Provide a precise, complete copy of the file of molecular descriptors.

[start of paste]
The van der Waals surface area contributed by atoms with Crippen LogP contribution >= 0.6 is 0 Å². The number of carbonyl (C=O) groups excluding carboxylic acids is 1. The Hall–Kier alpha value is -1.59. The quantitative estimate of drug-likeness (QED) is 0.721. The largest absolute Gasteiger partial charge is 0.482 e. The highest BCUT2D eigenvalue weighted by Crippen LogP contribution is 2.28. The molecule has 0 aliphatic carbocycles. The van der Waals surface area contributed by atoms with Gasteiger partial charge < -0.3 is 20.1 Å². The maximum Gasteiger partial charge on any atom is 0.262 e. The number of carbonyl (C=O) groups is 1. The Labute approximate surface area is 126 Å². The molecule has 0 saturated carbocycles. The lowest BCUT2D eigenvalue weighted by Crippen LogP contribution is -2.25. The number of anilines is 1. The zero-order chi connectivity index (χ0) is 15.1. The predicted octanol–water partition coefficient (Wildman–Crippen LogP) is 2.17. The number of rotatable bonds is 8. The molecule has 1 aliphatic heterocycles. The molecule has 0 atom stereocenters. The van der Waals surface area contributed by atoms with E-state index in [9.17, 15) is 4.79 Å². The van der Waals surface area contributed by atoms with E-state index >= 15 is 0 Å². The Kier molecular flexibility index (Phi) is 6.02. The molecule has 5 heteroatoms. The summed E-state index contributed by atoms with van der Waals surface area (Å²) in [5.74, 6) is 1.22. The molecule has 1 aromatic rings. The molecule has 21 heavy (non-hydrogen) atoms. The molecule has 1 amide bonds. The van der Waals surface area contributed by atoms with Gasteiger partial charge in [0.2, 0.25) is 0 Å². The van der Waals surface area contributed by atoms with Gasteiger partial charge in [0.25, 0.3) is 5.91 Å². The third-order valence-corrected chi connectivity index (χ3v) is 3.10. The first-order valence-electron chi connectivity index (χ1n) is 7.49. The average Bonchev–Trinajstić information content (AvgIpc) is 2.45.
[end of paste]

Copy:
The van der Waals surface area contributed by atoms with Crippen LogP contribution >= 0.6 is 0 Å². The number of carbonyl (C=O) groups excluding carboxylic acids is 1. The Hall–Kier alpha value is -1.59. The quantitative estimate of drug-likeness (QED) is 0.721. The largest absolute Gasteiger partial charge is 0.482 e. The highest BCUT2D eigenvalue weighted by Crippen LogP contribution is 2.28. The molecule has 0 aliphatic carbocycles. The van der Waals surface area contributed by atoms with Gasteiger partial charge < -0.3 is 20.1 Å². The maximum Gasteiger partial charge on any atom is 0.262 e. The number of carbonyl (C=O) groups is 1. The Labute approximate surface area is 126 Å². The molecule has 0 saturated carbocycles. The lowest BCUT2D eigenvalue weighted by Crippen LogP contribution is -2.25. The number of anilines is 1. The zero-order chi connectivity index (χ0) is 15.1. The predicted octanol–water partition coefficient (Wildman–Crippen LogP) is 2.17. The number of rotatable bonds is 8. The molecule has 1 aliphatic heterocycles. The molecule has 0 atom stereocenters. The van der Waals surface area contributed by atoms with E-state index in [9.17, 15) is 4.79 Å². The van der Waals surface area contributed by atoms with E-state index >= 15 is 0 Å². The Kier molecular flexibility index (Phi) is 6.02. The molecule has 5 heteroatoms. The summed E-state index contributed by atoms with van der Waals surface area (Å²) in [5.74, 6) is 1.22. The molecule has 1 aromatic rings. The molecule has 21 heavy (non-hydrogen) atoms. The molecule has 1 amide bonds. The van der Waals surface area contributed by atoms with Gasteiger partial charge in [0.2, 0.25) is 0 Å². The van der Waals surface area contributed by atoms with Gasteiger partial charge in [0.25, 0.3) is 5.91 Å². The third-order valence-corrected chi connectivity index (χ3v) is 3.10. The first-order valence-electron chi connectivity index (χ1n) is 7.49. The average Bonchev–Trinajstić information content (AvgIpc) is 2.45.